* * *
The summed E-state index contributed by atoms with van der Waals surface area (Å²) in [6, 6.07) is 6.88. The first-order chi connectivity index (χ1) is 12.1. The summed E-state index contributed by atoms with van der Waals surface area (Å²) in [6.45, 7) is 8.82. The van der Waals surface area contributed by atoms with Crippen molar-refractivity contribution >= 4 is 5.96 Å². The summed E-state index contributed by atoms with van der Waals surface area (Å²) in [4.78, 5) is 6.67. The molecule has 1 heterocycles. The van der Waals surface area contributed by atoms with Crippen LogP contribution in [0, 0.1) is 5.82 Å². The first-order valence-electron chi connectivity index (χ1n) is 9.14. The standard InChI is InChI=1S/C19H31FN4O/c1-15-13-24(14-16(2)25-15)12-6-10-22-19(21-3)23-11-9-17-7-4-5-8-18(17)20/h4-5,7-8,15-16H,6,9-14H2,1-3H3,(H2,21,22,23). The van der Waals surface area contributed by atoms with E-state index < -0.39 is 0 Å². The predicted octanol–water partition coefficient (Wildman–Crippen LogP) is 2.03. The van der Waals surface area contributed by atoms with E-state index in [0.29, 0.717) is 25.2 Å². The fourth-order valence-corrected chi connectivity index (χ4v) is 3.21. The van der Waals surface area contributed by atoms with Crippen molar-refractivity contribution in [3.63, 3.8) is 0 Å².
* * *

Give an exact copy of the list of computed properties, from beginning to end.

The summed E-state index contributed by atoms with van der Waals surface area (Å²) in [6, 6.07) is 6.88. The first-order chi connectivity index (χ1) is 12.1. The summed E-state index contributed by atoms with van der Waals surface area (Å²) in [6.45, 7) is 8.82. The van der Waals surface area contributed by atoms with Crippen molar-refractivity contribution >= 4 is 5.96 Å². The summed E-state index contributed by atoms with van der Waals surface area (Å²) in [4.78, 5) is 6.67. The molecule has 1 heterocycles. The van der Waals surface area contributed by atoms with Crippen LogP contribution in [0, 0.1) is 5.82 Å². The first-order valence-electron chi connectivity index (χ1n) is 9.14. The standard InChI is InChI=1S/C19H31FN4O/c1-15-13-24(14-16(2)25-15)12-6-10-22-19(21-3)23-11-9-17-7-4-5-8-18(17)20/h4-5,7-8,15-16H,6,9-14H2,1-3H3,(H2,21,22,23). The van der Waals surface area contributed by atoms with E-state index < -0.39 is 0 Å². The predicted octanol–water partition coefficient (Wildman–Crippen LogP) is 2.03. The van der Waals surface area contributed by atoms with E-state index in [0.29, 0.717) is 25.2 Å². The fourth-order valence-corrected chi connectivity index (χ4v) is 3.21. The van der Waals surface area contributed by atoms with Crippen molar-refractivity contribution in [3.63, 3.8) is 0 Å².